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Spending just 30 minutes on mobile per week linked to high blood pressure risk

A study has found that spending 30 minutes or more on a mobile phone per week is linked to a 12% increased risk of developing high blood pressure or hypertension. The study, published in the European Heart Journal – Digital Health, used data from the UK Biobank to examine the relationship between talking on mobile phones and new-onset hypertension.

A total of 212,046 adults aged 37 to 73 years without hypertension were engaged in the study. Participants were asked to report their mobile phone usage, including years of use, hours per week, and whether they used a hands-free device or speakerphone.

Over a median follow-up of 12 years, 13,984 participants (7%) developed hypertension. Mobile phone users who used a mobile phone at least once a week for making and receiving phone calls were found to have a 7% higher risk of hypertension compared to non-users. Those who talked on their mobile for 30 minutes or more per week had a 12% greater likelihood of new-onset high blood pressure than participants who spent less than 30 minutes on phone calls. The results were similar for women and men. Weekly usage time of 30-59 minutes, 1-3 hours, 4-6 hours, and more than 6 hours was associated with an 8%, 13%, 16%, and 25% raised risk of high blood pressure, respectively.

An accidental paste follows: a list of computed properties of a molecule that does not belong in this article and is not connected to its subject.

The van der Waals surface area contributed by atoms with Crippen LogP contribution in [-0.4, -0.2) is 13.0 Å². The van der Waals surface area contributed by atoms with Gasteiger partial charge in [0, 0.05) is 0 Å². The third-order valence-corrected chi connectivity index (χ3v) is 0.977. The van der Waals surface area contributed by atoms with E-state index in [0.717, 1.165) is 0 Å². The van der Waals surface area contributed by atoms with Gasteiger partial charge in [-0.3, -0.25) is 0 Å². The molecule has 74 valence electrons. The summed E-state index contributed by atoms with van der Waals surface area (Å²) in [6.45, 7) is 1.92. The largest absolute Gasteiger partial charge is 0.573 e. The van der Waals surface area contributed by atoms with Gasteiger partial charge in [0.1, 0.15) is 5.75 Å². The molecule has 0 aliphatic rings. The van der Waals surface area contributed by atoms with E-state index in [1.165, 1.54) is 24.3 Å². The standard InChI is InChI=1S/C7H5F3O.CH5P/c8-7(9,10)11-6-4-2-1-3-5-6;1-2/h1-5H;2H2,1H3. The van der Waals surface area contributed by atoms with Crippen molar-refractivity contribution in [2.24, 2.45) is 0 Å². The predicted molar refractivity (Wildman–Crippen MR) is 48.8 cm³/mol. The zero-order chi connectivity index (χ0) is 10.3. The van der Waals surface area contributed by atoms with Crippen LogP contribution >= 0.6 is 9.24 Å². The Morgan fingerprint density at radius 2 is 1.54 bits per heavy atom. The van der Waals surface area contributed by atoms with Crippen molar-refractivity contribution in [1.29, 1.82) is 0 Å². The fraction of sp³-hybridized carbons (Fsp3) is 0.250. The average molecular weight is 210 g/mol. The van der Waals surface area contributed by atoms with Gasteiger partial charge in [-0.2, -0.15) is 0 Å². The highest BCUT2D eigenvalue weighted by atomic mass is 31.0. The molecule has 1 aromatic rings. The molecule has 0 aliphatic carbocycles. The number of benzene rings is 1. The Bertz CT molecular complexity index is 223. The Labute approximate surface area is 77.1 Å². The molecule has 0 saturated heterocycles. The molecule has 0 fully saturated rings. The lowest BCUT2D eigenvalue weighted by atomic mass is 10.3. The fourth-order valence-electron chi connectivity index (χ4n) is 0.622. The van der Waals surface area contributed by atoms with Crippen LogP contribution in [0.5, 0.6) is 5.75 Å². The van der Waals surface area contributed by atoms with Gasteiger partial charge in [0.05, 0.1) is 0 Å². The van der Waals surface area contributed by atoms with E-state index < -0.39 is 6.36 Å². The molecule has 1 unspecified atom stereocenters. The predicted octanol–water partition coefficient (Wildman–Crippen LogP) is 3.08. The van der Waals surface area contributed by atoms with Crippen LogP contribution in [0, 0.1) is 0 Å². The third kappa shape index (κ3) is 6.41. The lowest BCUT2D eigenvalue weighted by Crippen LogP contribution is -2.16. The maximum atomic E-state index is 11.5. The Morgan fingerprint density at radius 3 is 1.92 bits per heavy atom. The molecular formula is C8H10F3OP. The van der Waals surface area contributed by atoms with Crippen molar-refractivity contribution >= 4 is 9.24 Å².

The study found that it was the number of minutes people spent talking on a mobile phone that mattered for heart health, with more minutes meaning greater risk. However, years of use and employing a hands-free device or speakerphone had no influence on the likelihood of developing high blood pressure. A genetic risk analysis showed that the likelihood of developing high blood pressure was 33% higher in those with high genetic risk and spending at least 30 minutes talking over the phone compared to those with low genetic risk and talking over the phone for less than 30 minutes.

Mobile phones emit low levels of radiofrequency energy, which has been linked with rises in blood pressure after short-term exposure, according to the study. Hypertension is a major risk factor for heart attack and stroke and a leading cause of premature death globally.

“More research is required to replicate the results, but until then it seems prudent to keep mobile phone calls to a minimum to preserve heart health,” said Xianhui Qin of Southern Medical University, Guangzhou, China, who is the lead author of the study. The findings suggest that almost three-quarters of the global population aged 10 and over who own a mobile phone should consider the amount of time they spend talking on it, to reduce the risk of developing hypertension

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